The camera’s settings can be configured in the Arlo Secure app. This includes doing a motion test to decide how sensitive it should be, along with tweaks to camera brightness, low light settings, enabling the floodlight and more.

We added the Go 2 to our other Arlo cameras, and can manage all of them in the Arlo Secure dashboard. As with the other cameras, there’s a 5 or so second delay for enabling the live feed or switching on the spotlight, etc., however, this is fairly standard for all security cameras.

While it does support Amazon Alexa and Google Assistants, we were not able to add the Go 2 to Apple’s HomeKit smart home ecosystem. While most Arlo cameras are compatible, this feature may be added later with a software update.


Given that the Go 2 has a 1080p resolution, images aren’t quite as sharp as some of Arlo’s other cameras, and can’t zoom in to reveal quite as much detail, such as a car license plate number. However, for most purposes, the resolution is completely adequate. We tested the camera’s performance in direct sunlight, as well as in the dark. We did notice that when pointed into direct sun, the camera does struggle to show detail in darker parts of the scene, and it doesn’t support High Dynamic Range like other Arlo models. This isn’t a major problem as it happens only when the camera is pointing towards the sun.

With night motion detection and recording, the Go 2 can either rely on its IR vision or use the spotlight for night color vision. We found both to work quite well, and the spotlight’s intensity and range is impressive at over 7 meters.

You can also listen in to the camera’s surrounding via the built-in microphone, which picks up a reasonable amount of ambient noise. The 2-way-talk feature is full duplex meaning you can speak and hear at the same time, rather than a walkie-talkie like experience where you press a button to speak and then listen for a response.

Battery life should be quite long, even a month’s worth, however this is highly dependent on how it’s used. For example, how sensitive the camera’s motion detection is along with how often and how long it records. We didn’t test the camera long enough to drain the battery, however, as mentioned earlier, it can connect to an Arlo solar panel accessory if you don’t want to ever worry about charging.

GadgetGuy’s take

The Arlo Go 2 is a smart option for those who need to add security to wide open spaces or are not in range of a Wi-Fi network. It’s $429 price is higher than a standard ‘premium’ Wi-Fi camera, however, its 4G capability, larger battery, GPS and other features are what you’re getting for the extra money. Depending if you want to pay for a subscription to Arlo Secure, there are plenty of advanced motion detection features on offer as well. If not, there’s still plenty of quality features included for the price to help you keep watch over your valued items, property or even just to watch the apples in the orchard grow.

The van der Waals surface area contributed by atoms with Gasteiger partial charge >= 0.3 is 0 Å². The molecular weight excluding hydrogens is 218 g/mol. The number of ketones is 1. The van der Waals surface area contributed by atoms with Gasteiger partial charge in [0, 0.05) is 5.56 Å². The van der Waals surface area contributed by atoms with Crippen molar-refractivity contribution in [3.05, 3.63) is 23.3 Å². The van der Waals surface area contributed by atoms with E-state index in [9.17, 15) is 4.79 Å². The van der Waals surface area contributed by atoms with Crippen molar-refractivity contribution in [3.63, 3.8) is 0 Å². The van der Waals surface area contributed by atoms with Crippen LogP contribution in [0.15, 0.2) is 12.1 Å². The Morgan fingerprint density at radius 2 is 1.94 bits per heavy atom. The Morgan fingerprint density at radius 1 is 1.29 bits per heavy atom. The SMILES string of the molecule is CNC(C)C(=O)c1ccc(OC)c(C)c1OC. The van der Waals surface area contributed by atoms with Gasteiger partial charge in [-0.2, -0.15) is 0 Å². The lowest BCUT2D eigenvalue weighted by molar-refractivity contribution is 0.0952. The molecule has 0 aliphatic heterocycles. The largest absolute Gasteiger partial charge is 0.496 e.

What’s in the box?

  • Arlo Go 2 Camera
  • wall mount screw kit
  • rechargeable battery
  • Mounting screws
  • Magnetic charging cable
  • Quick start guide

Arlo Go 2 – Specifications

Video resolution 1080p
Video format H.264
night vision 850nm LEDs: illuminates up to 25 feet
imaging 12x digital zoom
Audio Speaker, Microphone
Motion Adjustable up to 23 feet, instant email alerts and push notifications
Audio 2-way audio. Instant email alerts and push notifications
Battery 13,000mAh rechargeable battery. Battery life varies based on settings, usage, & temperature
Operating temperature -4° to 113° F (-20° C to 45° C)
Certification Weatherproof IP65
Dimensions 3.38″ x 2.53″ x 4.72″in (86 x 64.2 x120mm)
Weight 1.08lbs (490g) w/battery
app support iOS, Android, Fire OS, web browser

More Arlo news and reviews on GadgetGuy

The Arlo Go 2 is your go-to camera if you want to secure your outdoor space and don’t have a Wi-Fi connection. It’s built to survive the weather and has a long battery life and lots of features on tap.


4G/LTE and Wi-Fi connectivity so you can choose which to use

Large battery for long battery life

Easy to use Arlo Secure app

Option to connect a solar panel to eliminate charging anxiety

Easy to set up and get running

Advanced object, people, pet and vehicle detection if you want it


Advanced image detection available as part of an additional cost / subscription plan

HD resolution is OK, nice to have a higher resolution to see more detail


Motorola Moto G52: Price, Design, Battery Life and Much More

Motorola Moto G52 is a low-cost mid-range phone with an MSRP of USD 295. The Moto smartphone features an OLED panel with a fast 90-Hz refresh rate for its low price. The Moto G52 is powered by a Qualcomm Snapdragon 680 processor, 4 GB of RAM, 128 GB of flash storage, and a 50-megapixel main camera.

Motorola Moto G52: Price in India